Air temperatures inland after the sea breeze begins may drop by as much as 9 F

Air temperatures inland after the sea breeze begins

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Air temperatures inland after the sea breeze begins, may drop by as much as 9 0 F – 18 0 F (5 0 C – 10 0 C) . But the effect generally reaches only 60 miles (100 km) inland in the Tropics , and half that distance in the middle latitudes. Sea breezes usually begin just before noon, and reach their greatest intensity (about 6 – 12 miles/hour or 10 – 20 km/hour) in the mid-afternoon . Sea breezes affect the amount of cloud cover and rainfall along coastal areas . (Florida convergence as one example. This convergence gives Florida a summer rainfall maximum.) Similar lake breezes exist along the shores of the Great Lakes.
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Mountain and Valley Breezes Daytime Air along mountain slopes is heated more intensely than air at the same elevation over the valley floor. (Creates low pressure.) During the high sun season, when solar heating is intense, warmer air glides up along the mountain slope , from higher pressure in the valley to lower pressure on the mountain slopes, generating a valley breeze . These upslope breezes generate isolated cumulus clouds over the adjacent mountain peaks. They cause common late afternoon thunderstorms on warm, summer days. Valley breezes are most common during the warm season when solar heating is most intense.
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Nighttime After sunset the pattern is reversed . Rapid radiation heat loss along mountain slopes cools the air. Air pressure rises along the mountain slopes. This cool air drains into the valley below and causes a mountain breeze ; mountain breezes are common during the cold season . Coldest pockets of air are usually found in the lowest spots . Low lying areas consequently are the first to experience radiation fog and are the most likely spots for frost damage to crops .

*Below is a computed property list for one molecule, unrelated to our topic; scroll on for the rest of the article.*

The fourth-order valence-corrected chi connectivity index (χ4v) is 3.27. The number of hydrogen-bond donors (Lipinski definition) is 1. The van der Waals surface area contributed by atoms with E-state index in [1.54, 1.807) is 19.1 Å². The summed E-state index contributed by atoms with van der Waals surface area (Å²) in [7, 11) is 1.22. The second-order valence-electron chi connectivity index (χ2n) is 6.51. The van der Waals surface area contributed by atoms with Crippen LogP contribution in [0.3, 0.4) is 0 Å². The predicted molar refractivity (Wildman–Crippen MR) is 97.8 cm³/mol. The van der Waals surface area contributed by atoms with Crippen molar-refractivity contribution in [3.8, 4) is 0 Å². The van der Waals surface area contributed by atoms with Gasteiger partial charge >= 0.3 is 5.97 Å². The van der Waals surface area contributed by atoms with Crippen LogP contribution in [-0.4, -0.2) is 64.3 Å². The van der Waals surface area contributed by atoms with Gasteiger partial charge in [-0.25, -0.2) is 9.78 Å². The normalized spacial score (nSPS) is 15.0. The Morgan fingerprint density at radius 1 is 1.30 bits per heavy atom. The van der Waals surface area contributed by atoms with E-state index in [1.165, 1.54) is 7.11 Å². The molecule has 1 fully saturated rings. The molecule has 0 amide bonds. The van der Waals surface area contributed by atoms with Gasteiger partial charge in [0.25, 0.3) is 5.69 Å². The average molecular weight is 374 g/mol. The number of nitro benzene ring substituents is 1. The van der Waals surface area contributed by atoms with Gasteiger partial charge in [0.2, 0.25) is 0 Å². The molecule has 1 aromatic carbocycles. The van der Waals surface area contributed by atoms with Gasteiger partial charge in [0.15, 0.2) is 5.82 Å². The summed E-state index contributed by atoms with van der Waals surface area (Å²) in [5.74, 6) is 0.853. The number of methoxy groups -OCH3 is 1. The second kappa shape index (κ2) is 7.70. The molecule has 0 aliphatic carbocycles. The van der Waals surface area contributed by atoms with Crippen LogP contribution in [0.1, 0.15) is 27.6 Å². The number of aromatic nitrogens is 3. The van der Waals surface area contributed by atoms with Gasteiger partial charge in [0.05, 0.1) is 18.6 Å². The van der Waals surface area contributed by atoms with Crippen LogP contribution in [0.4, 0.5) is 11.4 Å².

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Chinook (Föhn) Winds As the air descends, the leeward slopes of the mountains (especially in the Rockies and the Alps), it is heated adiabatically (by compression). Descending air is warmer and drier on the leeward side than at a similar elevation on the windward side. The temperature of these chinook winds is generally less than 50 0 F (10 0 C). But they occur in winter and spring when the affected area may be experiencing subfreezing temperatures. The dry, warm chinook winds bring drastic change . Within minutes the temperatures may climb 36 0 F (20 0 C) . These winds are snow eaters according to Native Americans. Granville, ND (21 February 1918), temperature rose from -33 0 F to +50 0 F, a rise of 83 0 F, as a result of chinook winds.
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Chinook Winds in Great Falls, Montana Great Falls, Montana is on the eastern side of the Rocky Mountains. It experiences chinook winds on 40 days per year on average. Santa Ana Winds in Southern California These are a type of chinook wind , and these hot, dry, desiccating winds greatly increase the threat of fire in this already dry part of the country. They are initiated by a strong anticyclonic (high pressure) flow in the Great Basin.
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Case Study of Southern California and Santa Ana Winds (Fall, 2003) at least 35 people killed over 9000 homes destroyed San Diego Chargers football game relocated to Arizona very unhealthy air quality Factors Behind It :
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  • Fall '16
  • Mark Smith
  • weather, Tropical cyclone, Atmospheric dynamics

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